Yes, the story is both good and bad. Unfortunately, we’ve seen more misses than hits. Connor Kenway was blasted for being boring and unlikable but the problem wasn’t with the character itself, it was his portrayal in the game. He claimed to be about freedom but his story boiled down to getting revenge against the men who burned down his village, while his actions were often unpredictable and the supporting cast weren’t given enough personality or screen-time to become as likeable as people like Leonardo da Vinci. Although being a pirate and sailing the high seas was a ton of fun Edward Kenway’s story made little sense and often disappointed. Ubisoft need to create compelling characters with depth to them if they want players to remain interested. The plot of the game needs to impress rather than loosely tie set pieces together. This year, we will finally be able to play as a female assassin in one of the main titles but questions might be raised as to why Jacob is the focus and not Evie in Assassins Creed Syndicate.




This next point might not be popular but the present day storyline should return in a substantial manner. Ubisoft took the majority’s reaction to Desmond Miles as meaning they weren’t interested in the present day story at all (which some aren’t). However, if Ubisoft introduces a new character who is interesting and furthers the story then people will get on board with it. Instead of letting us become a fully fledged modern-day assassin, we’ve been taken backwards to the original game and forced to hack computers and read emails. The main focus will, and should, be the main story but why not let us carry out a heist, rescue an ally or take down a target in the present day. For all its problems this is something Assassin’s Creed 3 actually got right with diversions to Brazil and Abstergo, its problem was that it just wasn’t fun enough. Connect the past and present day stories in a cool way and most importantly, progress the story. What is going on with Juno? What are the Assassins actually doing at this point?


A Year in the Making

One of the comment’s I see most on news relating to the franchise is to take it off a yearly release cycle. To be clear, these games aren’t made in a year, rather there is always more than one in development at any given time and it usually takes 2-3 years to make the game. Nevertheless, less frequent releases aren’t necessarily the answer. After all, Assassin’s Creed Unity had the most development time of any AC game since Assassin’s Creed 2 and still didn’t pan out. Having said that the yearly release cycle presents its own challenges. One is that the public can and possibly will get tired of your games particularly if they don’t evolve and innovate. The other problem is, how do you learn from the previous game’s mistakes if many parts of the new game are already well into production? If each Assassin’s Creed game was fantastic year on year this wouldn’t be an issue but that unfortunately isn’t the case.


The Ugly

Nothing is true

Assassin’s Creed Unity had many bugs, glitches and performance problems upon release, and some may claim still does. I will also make a confession: I haven’t played it. Partly because I don’t own a new-gen console yet and partly because of the outrage around its release which as a long time Assassin’s Creed fan I followed closely. Bugs are nothing new to the franchise, they’ve always been there, with Assassin’s Creed Revelations and Assassin’s Creed 3 being notable examples but Unity was something else entirely. To be fair, Unity wasn’t the only game to suffer issues last year on launch and some might say (including Ubisoft themselves) they were being ambitious, perhaps too ambitious. This does not hide the irrevocable fact that the game wasn’t ready. What is perhaps most telling is its delay of 1-2 weeks, an admission perhaps by the developer that they needed more time and the publisher perhaps refusing to budge too much from its original release window. Even more telling is the review embargo which ceased around 12 hours after the game’s release, an unusual practice for a big triple-A game like Assassins Creed.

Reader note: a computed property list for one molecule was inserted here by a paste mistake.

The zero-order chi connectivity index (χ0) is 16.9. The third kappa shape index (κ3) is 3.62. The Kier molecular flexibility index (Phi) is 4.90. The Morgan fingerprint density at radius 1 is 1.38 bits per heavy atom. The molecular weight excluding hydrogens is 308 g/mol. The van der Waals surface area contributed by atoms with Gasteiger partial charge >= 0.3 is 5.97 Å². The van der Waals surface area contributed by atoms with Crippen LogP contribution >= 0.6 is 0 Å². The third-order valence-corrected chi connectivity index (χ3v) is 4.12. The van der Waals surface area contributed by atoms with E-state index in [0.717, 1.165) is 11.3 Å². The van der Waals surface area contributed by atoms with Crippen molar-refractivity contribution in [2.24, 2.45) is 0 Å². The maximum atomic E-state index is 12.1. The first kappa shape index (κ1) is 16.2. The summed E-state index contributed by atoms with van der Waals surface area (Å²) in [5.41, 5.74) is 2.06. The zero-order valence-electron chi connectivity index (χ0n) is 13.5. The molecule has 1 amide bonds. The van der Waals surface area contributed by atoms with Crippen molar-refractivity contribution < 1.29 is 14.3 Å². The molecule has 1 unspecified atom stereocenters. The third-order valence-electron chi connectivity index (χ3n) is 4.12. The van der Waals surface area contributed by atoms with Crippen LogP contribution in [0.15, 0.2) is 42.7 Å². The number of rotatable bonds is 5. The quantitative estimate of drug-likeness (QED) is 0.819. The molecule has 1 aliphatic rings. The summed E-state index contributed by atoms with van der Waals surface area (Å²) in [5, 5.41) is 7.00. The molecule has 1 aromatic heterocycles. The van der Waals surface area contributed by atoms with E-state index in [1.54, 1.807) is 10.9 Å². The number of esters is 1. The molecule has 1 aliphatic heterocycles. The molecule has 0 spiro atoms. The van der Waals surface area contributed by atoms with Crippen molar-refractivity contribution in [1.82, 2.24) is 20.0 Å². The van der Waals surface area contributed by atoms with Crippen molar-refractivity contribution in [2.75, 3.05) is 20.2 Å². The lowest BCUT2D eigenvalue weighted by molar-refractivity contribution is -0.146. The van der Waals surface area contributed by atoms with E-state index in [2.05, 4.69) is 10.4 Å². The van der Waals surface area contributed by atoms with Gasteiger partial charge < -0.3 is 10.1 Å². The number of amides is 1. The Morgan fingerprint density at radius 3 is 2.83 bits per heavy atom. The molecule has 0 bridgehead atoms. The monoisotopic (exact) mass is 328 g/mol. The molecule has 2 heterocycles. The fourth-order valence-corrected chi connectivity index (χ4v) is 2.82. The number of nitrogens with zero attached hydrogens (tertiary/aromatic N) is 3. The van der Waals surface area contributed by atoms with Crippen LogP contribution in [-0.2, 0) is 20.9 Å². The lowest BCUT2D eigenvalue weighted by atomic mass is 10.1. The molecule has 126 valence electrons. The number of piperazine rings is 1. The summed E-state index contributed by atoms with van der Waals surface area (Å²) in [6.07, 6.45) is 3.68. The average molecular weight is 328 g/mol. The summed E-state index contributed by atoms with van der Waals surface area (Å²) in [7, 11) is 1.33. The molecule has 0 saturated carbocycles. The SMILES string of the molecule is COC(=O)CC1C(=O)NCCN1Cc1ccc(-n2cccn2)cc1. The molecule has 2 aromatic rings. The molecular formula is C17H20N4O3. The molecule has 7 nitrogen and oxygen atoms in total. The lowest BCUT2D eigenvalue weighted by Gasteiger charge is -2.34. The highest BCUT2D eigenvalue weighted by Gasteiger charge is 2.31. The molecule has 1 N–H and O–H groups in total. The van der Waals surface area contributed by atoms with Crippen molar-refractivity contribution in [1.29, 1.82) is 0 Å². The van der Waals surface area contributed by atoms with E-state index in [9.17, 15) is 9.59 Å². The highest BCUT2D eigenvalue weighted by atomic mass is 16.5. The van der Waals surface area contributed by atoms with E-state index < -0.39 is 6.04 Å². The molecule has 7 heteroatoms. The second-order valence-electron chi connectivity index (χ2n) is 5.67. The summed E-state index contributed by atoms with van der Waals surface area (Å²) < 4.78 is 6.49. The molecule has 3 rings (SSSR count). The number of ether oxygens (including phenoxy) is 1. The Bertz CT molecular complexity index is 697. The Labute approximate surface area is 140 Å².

The now infamous 'no-face' glitch

The now infamous ‘no-face’ glitch


During their live reveal of Assassin’s Creed Syndicate, the developers spoke quite candidly and transparently about the disappointment they felt at Unity’s review scores and reception and seemed to confess some guilt upon their part for being overambitious. At first I was surprised by such a confession but upon reflection I wonder if the timing is off. Yes, Ubisoft have apologized for Unity after release before but this new statement comes at a time of promoting a new game which irks me. Waiting till now to say such a thing comes across as trying to push more units of Syndicate which if true is poor taste. The creative director of the new title has stated in an interview that the game will be given more time for testing thank Unity but if this works out remains to be seen.


What next?

Assassin’s Creed Syndicate has a lot of pressure on it right now and may be a turning point for better or worse. Will the series’ sales take a large hit after Unity? Can Ubisoft truly create a game worthy of Assassins Creed 2? While I want to remain optimistic (the new characters of Jacob and Evie look to have some personality and the game does look impressive) I, like many gamers, will be taking a wait and see approach after seeing what happened last year. It remains to be seen if Ubisoft can deliver the goods…



What do you think of the franchise? Are you looking forward to Assassins Creed Syndicate?

Let me know by commenting below

Thanks for reading.